As a writer, the details matter. Someone disagreeing with my opinion is easy to handle. Getting called every rotten name in the book because it’s Tuesday doesn’t affect my psyche whatsoever. What irks me is when I forget the little things. A missed period here, a grammatical error there, or a sloppy sentence can reduce a solid argument to one long cluster cuss.
I gotta imagine wrestlers feel the same way. They put in a lot of work to impress and entertain, so the last thing they want is a slip or two, taking away from what might be something special.
You’re here, so you read the headline and know this is a not-so-subtle allusion to AEW’s Blood & Guts match. Despite how dope the company is when they’re firing on all cylinders, Blood & Guts highlighted a potentially troubling issue, both on a small scale and a much larger one: AEW’s inconsistent attention to detail in moments when it matters the most.
The match was fantastic. It was the best part of a show filled with several moments vying for that title. Was it my favorite part? No, that honor goes to Miro and the line I need on a t-shirt not now but right now.
Anyway, The Pinnacle and Inner Circle delivered the goods as promised, and the right team won. But that ending is the thing that keeps playing on a loop in my mind. MJF using Chris Jericho’s life as a bargaining chip was a good move. It shows how far young Maxwell is willing to go to get the W while also illustrating Inner Circle is a real family, a running theme of this feud.
That Sammy Guevara was the one to wave the white flag was the icing on top of this bloody sundae. Sammy and MJF’s beef runs deep, and Jericho clearly sees Sammy as his Y2Protege. Pinnacle’s leader saying he wouldn’t do a dastardly deed only to do it anyway? Also dope.
However—and this is a pretty big deal—when MJF tosses Jericho off that cage onto what is supposed to be solid steel, then it can’t look like what you see after this sentence.
Now, I don’t consider myself an expert on concrete, steel, or anything at a construction site, minus the hats. My limited knowledge of metallurgy aside, I know steel doesn’t look or sound like Charmin when someone lands on top of it.
Yeah, this is wrestling, and Jericho landed on cardboard. No one, least of all me, is expecting Chris or any wrestler to willingly do a swan dive onto metal. I mean, this is pro wrestling, not a snuff film.
That said, we want to believe Le Champion was in jeopardy. The perfect camera angle can act in the same way a magician uses a sleight of hand for a magic trick. We don’t have to see Jericho land to know he hit the ground, and the wrestlers surrounding him can sell it for those of us at home. Shayna knows...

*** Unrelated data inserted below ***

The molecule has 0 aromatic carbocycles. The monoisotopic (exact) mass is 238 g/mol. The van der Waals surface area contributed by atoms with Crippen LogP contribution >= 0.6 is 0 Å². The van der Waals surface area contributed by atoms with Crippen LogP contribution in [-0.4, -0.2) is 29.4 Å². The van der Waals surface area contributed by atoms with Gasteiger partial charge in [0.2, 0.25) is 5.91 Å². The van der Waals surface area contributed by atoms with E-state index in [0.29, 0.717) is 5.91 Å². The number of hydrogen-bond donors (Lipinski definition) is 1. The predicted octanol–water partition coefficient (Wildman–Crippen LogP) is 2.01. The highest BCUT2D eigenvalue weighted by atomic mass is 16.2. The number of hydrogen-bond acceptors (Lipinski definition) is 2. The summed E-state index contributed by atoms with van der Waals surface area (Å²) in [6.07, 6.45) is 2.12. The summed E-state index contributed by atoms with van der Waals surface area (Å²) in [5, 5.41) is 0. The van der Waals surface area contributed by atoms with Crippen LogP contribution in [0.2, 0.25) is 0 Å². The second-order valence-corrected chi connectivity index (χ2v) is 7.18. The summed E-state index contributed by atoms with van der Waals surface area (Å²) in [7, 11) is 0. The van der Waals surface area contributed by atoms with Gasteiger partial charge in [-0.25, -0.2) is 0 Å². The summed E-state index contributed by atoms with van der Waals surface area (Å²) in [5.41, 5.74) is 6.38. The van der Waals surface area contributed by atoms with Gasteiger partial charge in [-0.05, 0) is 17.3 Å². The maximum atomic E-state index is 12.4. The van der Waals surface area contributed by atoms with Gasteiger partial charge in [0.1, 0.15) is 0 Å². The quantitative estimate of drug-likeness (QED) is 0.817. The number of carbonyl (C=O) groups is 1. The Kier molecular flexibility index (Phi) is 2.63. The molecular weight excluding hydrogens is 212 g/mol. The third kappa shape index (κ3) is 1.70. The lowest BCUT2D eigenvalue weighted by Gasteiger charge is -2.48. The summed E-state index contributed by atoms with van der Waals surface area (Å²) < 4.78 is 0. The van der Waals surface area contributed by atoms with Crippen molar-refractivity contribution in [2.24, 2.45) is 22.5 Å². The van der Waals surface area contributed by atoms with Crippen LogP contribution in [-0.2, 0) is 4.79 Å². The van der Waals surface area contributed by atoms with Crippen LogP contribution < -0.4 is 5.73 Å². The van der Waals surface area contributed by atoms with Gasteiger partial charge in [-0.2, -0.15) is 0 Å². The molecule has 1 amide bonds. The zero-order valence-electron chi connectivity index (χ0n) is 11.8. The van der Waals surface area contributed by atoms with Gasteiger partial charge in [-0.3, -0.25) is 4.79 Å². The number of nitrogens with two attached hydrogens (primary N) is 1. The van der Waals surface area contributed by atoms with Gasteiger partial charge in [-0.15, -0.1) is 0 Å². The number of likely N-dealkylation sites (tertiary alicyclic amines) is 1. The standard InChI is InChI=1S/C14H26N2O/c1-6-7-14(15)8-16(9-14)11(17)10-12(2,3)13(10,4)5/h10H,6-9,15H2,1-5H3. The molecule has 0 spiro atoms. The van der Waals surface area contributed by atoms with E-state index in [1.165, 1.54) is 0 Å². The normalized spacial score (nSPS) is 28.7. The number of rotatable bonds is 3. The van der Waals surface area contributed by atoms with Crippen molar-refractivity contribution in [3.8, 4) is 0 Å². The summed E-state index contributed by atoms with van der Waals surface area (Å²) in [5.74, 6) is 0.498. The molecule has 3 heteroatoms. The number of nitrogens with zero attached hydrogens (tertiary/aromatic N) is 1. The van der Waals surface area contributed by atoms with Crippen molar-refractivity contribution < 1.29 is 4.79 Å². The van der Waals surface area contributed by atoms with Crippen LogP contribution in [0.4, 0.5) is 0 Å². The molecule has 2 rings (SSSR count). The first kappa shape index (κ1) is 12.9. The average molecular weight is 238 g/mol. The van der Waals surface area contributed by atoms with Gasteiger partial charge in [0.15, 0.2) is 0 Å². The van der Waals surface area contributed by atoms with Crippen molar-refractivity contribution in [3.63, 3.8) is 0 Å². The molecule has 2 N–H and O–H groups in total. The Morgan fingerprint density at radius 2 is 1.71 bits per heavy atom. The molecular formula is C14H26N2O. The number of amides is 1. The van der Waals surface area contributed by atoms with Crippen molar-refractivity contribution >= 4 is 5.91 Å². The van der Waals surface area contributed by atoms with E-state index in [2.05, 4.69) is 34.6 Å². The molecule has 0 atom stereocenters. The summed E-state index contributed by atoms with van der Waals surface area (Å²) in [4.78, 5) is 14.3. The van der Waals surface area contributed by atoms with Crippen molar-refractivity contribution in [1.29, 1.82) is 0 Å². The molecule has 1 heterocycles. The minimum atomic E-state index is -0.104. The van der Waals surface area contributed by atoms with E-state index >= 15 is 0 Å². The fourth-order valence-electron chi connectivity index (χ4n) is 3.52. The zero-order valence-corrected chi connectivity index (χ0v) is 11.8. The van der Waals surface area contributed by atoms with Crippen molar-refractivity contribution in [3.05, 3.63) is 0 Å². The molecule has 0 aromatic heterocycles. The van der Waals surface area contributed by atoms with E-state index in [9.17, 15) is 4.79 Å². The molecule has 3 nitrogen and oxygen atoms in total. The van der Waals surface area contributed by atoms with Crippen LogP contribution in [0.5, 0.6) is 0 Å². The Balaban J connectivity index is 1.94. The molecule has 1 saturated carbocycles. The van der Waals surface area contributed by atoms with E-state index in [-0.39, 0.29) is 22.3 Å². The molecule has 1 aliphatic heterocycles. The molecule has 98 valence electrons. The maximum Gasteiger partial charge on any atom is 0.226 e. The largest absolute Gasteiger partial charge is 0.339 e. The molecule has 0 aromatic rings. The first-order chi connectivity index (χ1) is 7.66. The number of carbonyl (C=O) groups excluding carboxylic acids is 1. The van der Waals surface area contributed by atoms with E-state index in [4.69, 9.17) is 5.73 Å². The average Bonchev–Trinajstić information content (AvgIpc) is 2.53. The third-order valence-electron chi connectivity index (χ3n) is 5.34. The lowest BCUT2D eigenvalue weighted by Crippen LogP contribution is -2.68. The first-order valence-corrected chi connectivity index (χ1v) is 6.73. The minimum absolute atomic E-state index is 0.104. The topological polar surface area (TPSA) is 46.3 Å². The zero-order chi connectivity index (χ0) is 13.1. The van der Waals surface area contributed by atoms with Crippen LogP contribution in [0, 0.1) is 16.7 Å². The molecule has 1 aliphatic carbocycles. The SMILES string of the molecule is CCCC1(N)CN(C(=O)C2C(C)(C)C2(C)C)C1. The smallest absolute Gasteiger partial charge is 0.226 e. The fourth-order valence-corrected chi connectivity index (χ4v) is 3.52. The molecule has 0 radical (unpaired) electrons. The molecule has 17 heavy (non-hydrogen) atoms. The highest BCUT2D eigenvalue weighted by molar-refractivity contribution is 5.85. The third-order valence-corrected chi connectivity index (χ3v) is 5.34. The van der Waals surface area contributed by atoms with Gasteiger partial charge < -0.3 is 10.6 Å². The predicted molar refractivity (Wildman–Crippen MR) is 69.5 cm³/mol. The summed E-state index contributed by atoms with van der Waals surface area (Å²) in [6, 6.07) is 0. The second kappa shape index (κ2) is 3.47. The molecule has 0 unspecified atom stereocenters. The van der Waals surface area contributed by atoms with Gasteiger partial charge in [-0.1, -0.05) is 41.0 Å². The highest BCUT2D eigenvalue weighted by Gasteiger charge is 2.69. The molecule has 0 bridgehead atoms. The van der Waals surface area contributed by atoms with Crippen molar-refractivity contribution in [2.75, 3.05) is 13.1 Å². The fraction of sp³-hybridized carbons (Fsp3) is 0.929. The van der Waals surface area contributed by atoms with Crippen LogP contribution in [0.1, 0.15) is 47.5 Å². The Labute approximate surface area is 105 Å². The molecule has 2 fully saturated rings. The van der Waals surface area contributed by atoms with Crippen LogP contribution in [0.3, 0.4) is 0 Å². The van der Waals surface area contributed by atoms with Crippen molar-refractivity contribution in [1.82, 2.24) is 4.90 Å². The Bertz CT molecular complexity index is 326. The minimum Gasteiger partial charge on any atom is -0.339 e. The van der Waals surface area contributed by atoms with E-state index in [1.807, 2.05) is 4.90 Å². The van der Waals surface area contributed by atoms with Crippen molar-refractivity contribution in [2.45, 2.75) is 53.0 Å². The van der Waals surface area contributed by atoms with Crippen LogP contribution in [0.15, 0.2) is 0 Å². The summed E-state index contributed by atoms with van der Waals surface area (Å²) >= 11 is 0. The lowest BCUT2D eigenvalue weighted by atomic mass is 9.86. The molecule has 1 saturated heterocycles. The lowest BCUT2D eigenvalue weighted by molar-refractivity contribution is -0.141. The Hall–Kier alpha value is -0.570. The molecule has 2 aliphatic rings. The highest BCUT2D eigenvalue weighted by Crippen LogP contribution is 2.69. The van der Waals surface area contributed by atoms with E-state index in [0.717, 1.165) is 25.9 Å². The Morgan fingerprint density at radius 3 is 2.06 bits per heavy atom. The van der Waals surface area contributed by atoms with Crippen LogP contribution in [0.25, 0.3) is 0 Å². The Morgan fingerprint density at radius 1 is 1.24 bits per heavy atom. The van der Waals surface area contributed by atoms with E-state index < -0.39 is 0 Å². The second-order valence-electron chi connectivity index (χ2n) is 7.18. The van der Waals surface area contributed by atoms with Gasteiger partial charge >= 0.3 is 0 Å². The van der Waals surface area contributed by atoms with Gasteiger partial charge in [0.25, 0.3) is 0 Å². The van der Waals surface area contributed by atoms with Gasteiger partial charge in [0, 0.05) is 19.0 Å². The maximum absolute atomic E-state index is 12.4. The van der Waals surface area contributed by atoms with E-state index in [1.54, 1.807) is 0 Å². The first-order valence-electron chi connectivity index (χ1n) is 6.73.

We don’t ACTUALLY want a village to be burned by a dragon in GoT. If they did that, that would be really bad. But if the special effects would have been garbage, it would have sucked also & everyone would have said so.— Shayna Baszler (@QoSBaszler) May 6, 2021
This inconsistency bug plagued AEW during Revolution’s main event. We all know what happened, so no dead horses are getting beat up by my hands today. No matter how good Jon Moxley and Kenny Omega were, and they were excellent, we remember the last image of fizzling sparklers and not much bang for our collective bucks.
That was a massive spot in what was, at that point, AEW’s biggest match of the year. Like Blood & Guts’ ending, it underdelivered and undercut the wrestlers, which is something that should never happen.
Last year, Jericho talked about the company not always having its ducks in a row. He acknowledged the growing pains are part of the process, as we all should. AEW is still fresh and better today than it was this time last year. Dynamite is appointment viewing every Wednesday, but the company isn’t above criticism.
Pretty sure if you asked anyone in Jacksonville, they’d tell you the same, even without truth serum. Blood & Guts offered several buckets of catnip to keep wrestling fans happy, including whatever got into Mr. Guevara to make him upstage everyone.
The match also had things that made me scratch my head: Wardlow entering the cage during a commercial break, Tully interfering during a commercial break, or the fact we had all those freaking commercial breaks.
While the timing of the ads may be out of AEW’s control, the action that happens during them isn’t. Those are the little things that matter and go a long way to putting the wrestlers, and the company, on a higher echelon.
Seeing the forest is necessary, but it also helps to notice the trees every once in a while.